Daily Market Brief 19 July 2018

May in a Fog of Indecision

July 19th: Highlights

  • Economic factors still major driver in UK
  • Inflation data sees rate hopes recede
  • Dollar continues to benefit from rate divergence

Johnson to keep pressure on May

In his resignation speech to Parliament yesterday, Boris Johnson, the former Foreign Minister, was scathing in his comments about Prime Minister Theresa May. His comments were the perfect illustration of the deep, possibly fatal, divisions that are currently splitting the Government in two.

Mrs May is steadfast in supporting her “Chequers Plan” despite several amendments brought about by the “Brexiteer” wing of her Party. Johnson commented that the Prime Minister has “descended into a fog of indecision” and said that her proposals show how she has abandoned the terms she referred to in her speech in January last year where she hinted at a “comprehensive bold and ambitious” free trade agreement.

Parliament is about to rise for the summer recess during which it is hoped that May can persuade the Heads of Government of the EU that her plans represent a real chance for a workable relationship. That remains to be seen, but there have been some positive noises from individual members, each of whom has their own agenda towards a relationship with the UK.

The Prime Minister looks certain to survive a tumultuous week in which she has “celebrated” two years as Prime Minister. The storm clouds have gathered, ironically mostly driven by her own Party, while the opposition show a greater appetite for an election than solving the Brexit conundrum.

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Data remains an important factor

Brexit remains the most important factor in the UK economy, pervading every facet of the country. However, the pound had been unreactive recently, taking more direction from potential monetary policy changes than the UK’s departure from the EU.

This week has been a significant one for economic data. On Tuesday wage inflation fell back, a sign that despite record low unemployment, businesses are holding very tight to their purse strings. Yesterday, inflation remained seemingly on a downward path although Producer Prices, the cost of raw materials at the factory gate and a precursor of future CPI, rose above 10%.

I am reminded of the rise in the pound a few months ago when the market got very ahead of itself in its hopes for an interest rate hike only to have those hopes dashed. That was the catalyst for the recent fall of around 9% in the value of the pound versus the dollar.

Traders had been clinging to hopes for a rate hike next month even though BoE Governor Carney expressed concerns earlier this week over the effect of a hard Brexit which could lead to an emergency rate cut. The inflation data seemingly ended those hopes and the pound fell accordingly making a low of 1.3010 although it rallied later in the day to close at 1.3068. Versus the euro it made a low of 1.1196 and remained on the backfoot, closing at 1.1229.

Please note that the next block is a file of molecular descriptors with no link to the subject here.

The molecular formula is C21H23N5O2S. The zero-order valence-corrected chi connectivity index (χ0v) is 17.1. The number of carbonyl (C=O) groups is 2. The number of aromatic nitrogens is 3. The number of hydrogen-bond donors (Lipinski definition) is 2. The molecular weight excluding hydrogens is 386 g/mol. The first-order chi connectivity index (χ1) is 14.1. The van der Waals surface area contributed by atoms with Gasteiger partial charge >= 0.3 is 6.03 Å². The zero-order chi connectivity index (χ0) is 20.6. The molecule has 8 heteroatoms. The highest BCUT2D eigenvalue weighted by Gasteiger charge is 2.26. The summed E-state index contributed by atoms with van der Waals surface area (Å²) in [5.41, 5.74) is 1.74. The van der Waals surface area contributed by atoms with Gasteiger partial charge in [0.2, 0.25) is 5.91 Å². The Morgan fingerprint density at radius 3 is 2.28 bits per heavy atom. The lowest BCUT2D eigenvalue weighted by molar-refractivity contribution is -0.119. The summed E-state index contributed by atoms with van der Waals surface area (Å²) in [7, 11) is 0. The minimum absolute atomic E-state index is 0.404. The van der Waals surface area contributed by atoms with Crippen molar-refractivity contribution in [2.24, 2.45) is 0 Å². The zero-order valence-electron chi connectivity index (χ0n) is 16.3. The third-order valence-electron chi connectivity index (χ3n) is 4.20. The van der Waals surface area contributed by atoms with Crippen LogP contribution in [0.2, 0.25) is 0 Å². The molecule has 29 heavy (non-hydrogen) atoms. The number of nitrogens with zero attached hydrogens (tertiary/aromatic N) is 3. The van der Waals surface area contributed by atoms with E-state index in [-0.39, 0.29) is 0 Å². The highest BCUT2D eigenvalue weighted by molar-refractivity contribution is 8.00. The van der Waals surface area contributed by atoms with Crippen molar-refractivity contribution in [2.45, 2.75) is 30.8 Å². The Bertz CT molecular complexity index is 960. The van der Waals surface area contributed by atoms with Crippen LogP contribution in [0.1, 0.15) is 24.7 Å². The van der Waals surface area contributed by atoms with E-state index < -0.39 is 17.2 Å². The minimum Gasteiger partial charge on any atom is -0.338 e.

Dollar rallies on economic divergence

It is an adage of the financial markets that Central Banks tend to get what they want, eventually. The value of the dollar has been the subject of much speculation since President Trump came to office. The blurring of the responsibilities of the Federal Reserve and Treasury has led to a little confusion. Treasury Secretary, Steve Mnuchin, has little other than words to alter the dollar’s course while Jerome Powell, the Chairman of the Federal Reserve can back his words with deeds.

Powell’s testimony to Congress and the Senate this week has been unashamedly hawkish, providing a positive view on the prospects for the U.S. economy and, in turn, monetary policy. The value of the dollar may not be Powell’s responsibility, but he has certainly played a major part in its rally this week. He also, as expected, made light of the effect of the burgeoning trade war between the U.S. and China, minimising any fears over growth.

The dollar index rallied further reaching a high of 95.41 before closing at 95.11, still unable to break and hold above significant resistance at 95.25. The effect on the single currency was to push it lower, reaching 1.1602, although it has bounced back a little overnight.

Have a great day!

About Alan Hill

Alan has been involved in the FX market for more than 25 years and brings a wealth of experience to his content. His knowledge has been gained while trading through some of the most volatile periods of recent history. His commentary relies on an understanding of past events and how they will affect future market performance.”